public templateUrl: string = "/app/Directives/FileUploader/FileUploaderDirective.html";

      //IMPORTANT - Use & to identify this as a method reference
      public scope: any = {
        onFileItemClicked: "&"
      };
      public controller: string = "MyApp.Directives.FileUploader.Controller";
      public controllerAs: string = "controller";
      public bindToController: boolean = true;
      public transclude: boolean = true;
      public replace: boolean = true;
  }

  export function register(app: angular.IModule) {
      app.controller("MyApp.Directives.FileUploader.Controller", Controller);
      app.directive("fileUploader", () => new FileUploaderDirective());
  }
}
The directive's controller would look like this
module MyApp.Directives.FileUploader {
    export class Controller {
        public files: string[] = ["One", "Two", "Three"];
        //The callback specified in the view that created this directive instance
        public onFileItemClicked: (fileItem) => void;

        // This is the controller method called from its HTML's ng-click
        public fileItemClicked(fileItem) {
            //IMPORTANT: Don't use comma separated parameters,
            //instead use an object with property names to act as named parameters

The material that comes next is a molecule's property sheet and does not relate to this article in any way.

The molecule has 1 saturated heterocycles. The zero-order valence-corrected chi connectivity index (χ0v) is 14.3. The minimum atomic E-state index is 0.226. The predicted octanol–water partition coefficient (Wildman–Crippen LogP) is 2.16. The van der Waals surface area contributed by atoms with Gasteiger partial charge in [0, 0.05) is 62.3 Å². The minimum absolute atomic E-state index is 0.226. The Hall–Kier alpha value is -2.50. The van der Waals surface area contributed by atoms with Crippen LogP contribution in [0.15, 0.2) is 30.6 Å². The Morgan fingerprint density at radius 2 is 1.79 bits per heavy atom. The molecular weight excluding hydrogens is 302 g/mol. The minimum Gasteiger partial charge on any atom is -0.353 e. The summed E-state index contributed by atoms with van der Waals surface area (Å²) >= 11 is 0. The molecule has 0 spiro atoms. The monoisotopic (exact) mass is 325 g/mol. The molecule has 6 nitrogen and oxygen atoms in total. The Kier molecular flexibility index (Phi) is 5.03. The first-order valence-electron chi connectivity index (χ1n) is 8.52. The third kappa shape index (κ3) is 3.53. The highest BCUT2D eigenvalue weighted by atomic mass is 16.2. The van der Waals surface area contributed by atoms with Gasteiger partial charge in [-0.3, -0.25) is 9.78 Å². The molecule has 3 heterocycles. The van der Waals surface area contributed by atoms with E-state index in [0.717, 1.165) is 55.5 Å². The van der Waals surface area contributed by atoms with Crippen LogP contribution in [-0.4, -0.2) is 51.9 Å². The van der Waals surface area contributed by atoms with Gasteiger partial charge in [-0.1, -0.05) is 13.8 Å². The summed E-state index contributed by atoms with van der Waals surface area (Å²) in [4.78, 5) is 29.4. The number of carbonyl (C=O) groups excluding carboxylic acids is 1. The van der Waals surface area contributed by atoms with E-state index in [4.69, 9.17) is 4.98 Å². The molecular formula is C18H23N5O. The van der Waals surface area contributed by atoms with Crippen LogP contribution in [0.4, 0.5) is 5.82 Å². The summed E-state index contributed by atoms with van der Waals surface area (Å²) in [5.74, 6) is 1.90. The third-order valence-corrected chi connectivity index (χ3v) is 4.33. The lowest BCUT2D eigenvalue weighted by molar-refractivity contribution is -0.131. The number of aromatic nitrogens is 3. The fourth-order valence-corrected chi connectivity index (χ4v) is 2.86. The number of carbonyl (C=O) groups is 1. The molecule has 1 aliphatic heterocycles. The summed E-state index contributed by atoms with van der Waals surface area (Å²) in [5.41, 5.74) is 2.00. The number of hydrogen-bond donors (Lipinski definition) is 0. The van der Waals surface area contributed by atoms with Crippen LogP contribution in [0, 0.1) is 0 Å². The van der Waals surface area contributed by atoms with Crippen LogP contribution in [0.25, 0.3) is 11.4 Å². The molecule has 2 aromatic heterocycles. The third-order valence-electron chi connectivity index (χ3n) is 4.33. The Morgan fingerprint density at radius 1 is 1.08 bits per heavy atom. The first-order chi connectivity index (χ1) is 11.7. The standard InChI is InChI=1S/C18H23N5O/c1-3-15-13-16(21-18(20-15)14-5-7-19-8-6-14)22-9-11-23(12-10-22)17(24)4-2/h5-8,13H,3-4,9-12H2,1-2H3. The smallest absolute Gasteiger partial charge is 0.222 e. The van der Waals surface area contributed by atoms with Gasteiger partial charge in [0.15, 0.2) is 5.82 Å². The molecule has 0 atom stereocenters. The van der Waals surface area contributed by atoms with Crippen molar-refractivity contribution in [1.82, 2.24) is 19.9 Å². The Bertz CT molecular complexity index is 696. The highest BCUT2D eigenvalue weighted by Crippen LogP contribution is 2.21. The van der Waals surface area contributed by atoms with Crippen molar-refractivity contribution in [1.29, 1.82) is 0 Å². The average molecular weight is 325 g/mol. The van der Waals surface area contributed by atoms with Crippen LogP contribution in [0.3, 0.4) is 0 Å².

this.onFileItemClicked({
                fileItem: fileItem
            });
        }
    }
}
The directive's HTML would look something like this
  • ng-repeat="item in controller.files" ng-click="controller.onFileItemSelected(item)"> {{ item }}
  • The main view will have an instance of your directive like so
     ng-app="MyApp" ng-controller="MainController as controller">
       on-file-item-clicked="controller.fileItemClicked(fileItem)"/>
    
    Now all you need on your MainController is a method
    public fileItemClicked(fileItem) {
      alert("Clicked " + fileItem);
    }

    2016-01-29

    AngularJs - binding HTML

    The directive ng-bind will escape HTML to avoid data acting maliciously. If you want to output html you need to use ng-bind-html

    <div ng-bind-html="someHtmlBody"/>